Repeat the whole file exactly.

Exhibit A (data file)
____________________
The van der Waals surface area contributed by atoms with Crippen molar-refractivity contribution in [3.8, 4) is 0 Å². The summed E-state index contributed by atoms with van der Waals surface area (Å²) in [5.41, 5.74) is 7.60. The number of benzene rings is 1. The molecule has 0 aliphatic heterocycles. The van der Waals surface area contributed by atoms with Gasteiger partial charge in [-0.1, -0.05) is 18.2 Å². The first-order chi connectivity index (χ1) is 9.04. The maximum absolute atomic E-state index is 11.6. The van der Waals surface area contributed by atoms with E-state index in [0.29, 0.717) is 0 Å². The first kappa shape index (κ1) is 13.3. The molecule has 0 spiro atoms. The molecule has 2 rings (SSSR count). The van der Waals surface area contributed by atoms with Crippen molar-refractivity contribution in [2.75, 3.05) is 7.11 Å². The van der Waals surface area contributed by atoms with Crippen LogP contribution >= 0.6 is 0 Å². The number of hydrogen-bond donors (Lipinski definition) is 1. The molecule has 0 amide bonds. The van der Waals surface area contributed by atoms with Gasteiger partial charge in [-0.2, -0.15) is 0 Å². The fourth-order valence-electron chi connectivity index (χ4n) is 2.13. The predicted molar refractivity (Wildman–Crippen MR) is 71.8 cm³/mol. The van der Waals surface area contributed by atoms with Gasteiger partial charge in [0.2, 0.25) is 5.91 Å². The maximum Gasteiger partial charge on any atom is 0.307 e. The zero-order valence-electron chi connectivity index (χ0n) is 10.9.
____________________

The van der Waals surface area contributed by atoms with Crippen molar-refractivity contribution in [3.8, 4) is 0 Å². The summed E-state index contributed by atoms with van der Waals surface area (Å²) in [5.41, 5.74) is 7.60. The number of benzene rings is 1. The molecule has 0 aliphatic heterocycles. The van der Waals surface area contributed by atoms with Gasteiger partial charge in [-0.1, -0.05) is 18.2 Å². The first-order chi connectivity index (χ1) is 9.04. The maximum absolute atomic E-state index is 11.6. The van der Waals surface area contributed by atoms with E-state index in [0.29, 0.717) is 0 Å². The first kappa shape index (κ1) is 13.3. The molecule has 0 spiro atoms. The molecule has 2 rings (SSSR count). The van der Waals surface area contributed by atoms with Crippen molar-refractivity contribution in [2.75, 3.05) is 7.11 Å². The van der Waals surface area contributed by atoms with Crippen LogP contribution >= 0.6 is 0 Å². The number of hydrogen-bond donors (Lipinski definition) is 1. The molecule has 0 amide bonds. The van der Waals surface area contributed by atoms with Gasteiger partial charge in [-0.2, -0.15) is 0 Å². The fourth-order valence-electron chi connectivity index (χ4n) is 2.13. The predicted molar refractivity (Wildman–Crippen MR) is 71.8 cm³/mol. The van der Waals surface area contributed by atoms with Gasteiger partial charge in [0.2, 0.25) is 5.91 Å². The maximum Gasteiger partial charge on any atom is 0.307 e. The zero-order valence-electron chi connectivity index (χ0n) is 10.9.